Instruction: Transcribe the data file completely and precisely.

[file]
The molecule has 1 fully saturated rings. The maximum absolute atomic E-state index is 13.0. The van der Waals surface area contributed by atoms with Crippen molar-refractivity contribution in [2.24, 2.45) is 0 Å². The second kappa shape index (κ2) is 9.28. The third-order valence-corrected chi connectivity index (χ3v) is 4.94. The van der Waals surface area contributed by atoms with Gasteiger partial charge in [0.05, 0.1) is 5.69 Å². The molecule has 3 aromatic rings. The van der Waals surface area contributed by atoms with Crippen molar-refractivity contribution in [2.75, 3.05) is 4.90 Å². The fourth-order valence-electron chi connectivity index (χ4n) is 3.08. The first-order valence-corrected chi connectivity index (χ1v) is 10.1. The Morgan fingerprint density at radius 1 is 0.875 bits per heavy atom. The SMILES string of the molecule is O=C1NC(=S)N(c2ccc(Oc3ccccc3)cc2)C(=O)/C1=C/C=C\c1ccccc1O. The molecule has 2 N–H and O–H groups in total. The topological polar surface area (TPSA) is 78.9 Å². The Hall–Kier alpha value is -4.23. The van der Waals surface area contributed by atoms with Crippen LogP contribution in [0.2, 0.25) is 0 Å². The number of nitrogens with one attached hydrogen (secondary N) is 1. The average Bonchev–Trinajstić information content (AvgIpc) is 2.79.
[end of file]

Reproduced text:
The molecule has 1 fully saturated rings. The maximum absolute atomic E-state index is 13.0. The van der Waals surface area contributed by atoms with Crippen molar-refractivity contribution in [2.24, 2.45) is 0 Å². The second kappa shape index (κ2) is 9.28. The third-order valence-corrected chi connectivity index (χ3v) is 4.94. The van der Waals surface area contributed by atoms with Gasteiger partial charge in [0.05, 0.1) is 5.69 Å². The molecule has 3 aromatic rings. The van der Waals surface area contributed by atoms with Crippen molar-refractivity contribution in [2.75, 3.05) is 4.90 Å². The fourth-order valence-electron chi connectivity index (χ4n) is 3.08. The first-order valence-corrected chi connectivity index (χ1v) is 10.1. The Morgan fingerprint density at radius 1 is 0.875 bits per heavy atom. The SMILES string of the molecule is O=C1NC(=S)N(c2ccc(Oc3ccccc3)cc2)C(=O)/C1=C/C=C\c1ccccc1O. The molecule has 2 N–H and O–H groups in total. The topological polar surface area (TPSA) is 78.9 Å². The Hall–Kier alpha value is -4.23. The van der Waals surface area contributed by atoms with Crippen LogP contribution in [0.2, 0.25) is 0 Å². The number of nitrogens with one attached hydrogen (secondary N) is 1. The average Bonchev–Trinajstić information content (AvgIpc) is 2.79.